Italy and France to join forces in military shipbuilding

EPA-EFE//MAURIZIO BRAMBATTI

Fincantieri AD Giuseppe Bono (R) with Naval Group AD Herve Guillou, following meetings on the military/naval cooperation.

Italy and France to join forces in military shipbuilding


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France’s state-owned Naval Group and Italy’s Fincantieri have signed a 50-50 joint venture that will allow them to pursue military procurement contracts worth €5 billion to that would see the bi-national company build 10-15 warships over the next decade.

The agreement signed by Fincantieri’s Giuseppe Bono and Naval’s Hervé Guillou, two companies that have until now been fiercely competing with each other for procurement contracts worldwide will be based in Italy and include a French subsidiary as well as an evenly split six-person board.

Fincantieri and Naval are currently cooperating on the acquisition by the French Navy of four Logistic Support Ships derived from the Italian Navy’s new Vulcano design, which is set to enter into operation in 2020. The two companies will also try to secure a contract for the construction of Horizon-class frigates with a jointly-developed Combat Management System, the computer system that connects a naval ship’s sensors, weapons, data links, support measures and other equipment to the officers and staff performing tasks during live-fire operations.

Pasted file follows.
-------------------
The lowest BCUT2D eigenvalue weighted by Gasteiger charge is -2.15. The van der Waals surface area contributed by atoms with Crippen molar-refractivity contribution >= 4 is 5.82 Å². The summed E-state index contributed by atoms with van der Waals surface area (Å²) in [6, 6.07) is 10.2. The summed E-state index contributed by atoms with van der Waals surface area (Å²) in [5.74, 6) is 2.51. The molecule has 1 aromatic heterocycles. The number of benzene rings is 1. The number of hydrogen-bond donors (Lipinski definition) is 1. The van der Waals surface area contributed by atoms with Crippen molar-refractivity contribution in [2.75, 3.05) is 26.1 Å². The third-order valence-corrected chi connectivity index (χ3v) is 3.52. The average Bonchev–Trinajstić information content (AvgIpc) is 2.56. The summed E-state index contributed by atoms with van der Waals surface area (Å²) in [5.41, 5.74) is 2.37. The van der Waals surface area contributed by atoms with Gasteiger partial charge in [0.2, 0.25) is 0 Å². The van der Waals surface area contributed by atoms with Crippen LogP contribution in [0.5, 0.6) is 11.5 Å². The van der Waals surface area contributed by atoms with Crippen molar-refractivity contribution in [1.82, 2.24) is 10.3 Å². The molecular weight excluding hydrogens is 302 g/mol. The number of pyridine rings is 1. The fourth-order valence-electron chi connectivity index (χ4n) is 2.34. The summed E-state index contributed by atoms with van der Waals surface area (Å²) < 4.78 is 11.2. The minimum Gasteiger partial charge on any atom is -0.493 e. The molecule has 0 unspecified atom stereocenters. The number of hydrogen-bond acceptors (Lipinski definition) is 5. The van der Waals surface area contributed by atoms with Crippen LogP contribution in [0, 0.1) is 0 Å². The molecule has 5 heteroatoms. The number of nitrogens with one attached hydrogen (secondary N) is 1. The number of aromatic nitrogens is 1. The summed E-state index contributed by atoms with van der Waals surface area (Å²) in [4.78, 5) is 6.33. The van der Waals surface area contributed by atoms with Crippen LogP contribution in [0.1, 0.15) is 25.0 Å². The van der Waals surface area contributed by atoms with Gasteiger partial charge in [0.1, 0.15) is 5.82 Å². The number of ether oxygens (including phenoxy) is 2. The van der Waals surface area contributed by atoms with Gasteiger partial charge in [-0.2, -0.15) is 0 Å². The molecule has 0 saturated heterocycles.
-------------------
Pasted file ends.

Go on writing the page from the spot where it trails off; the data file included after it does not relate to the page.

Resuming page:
The two groups came to an initial understanding for a full merger in September 2017 that was supposed to include commercial shipbuilding. The agreement fell through, however, just as French President Emmanuel Macron and then-Italian Prime Minister Paolo Gentiloni were in the process of discussing the creation of a shipbuilding firm that would act as a so-called “Airbus of the Seas” which would begin with Fincantieri’s takeover of the France STX shipyard.

The European Commission raised serious objections to the deal that were not too dissimilar to the scuttled Alstom-Siemens merger of earlier this year. But unlike the Siemens-Alstom deal, which was blocked over competition concerns, the French government did not move to defend the deal. Worries have emerged, however, about the potential for worsening political relations between Italy and France due to the respective political trajectory that their two governments have carved out in the last 24 months with Paris championing a pan-Europeanist/globalist worldview and Italy’s anti-establishment government favouring more sovereigntist, or nationally independent, policies.

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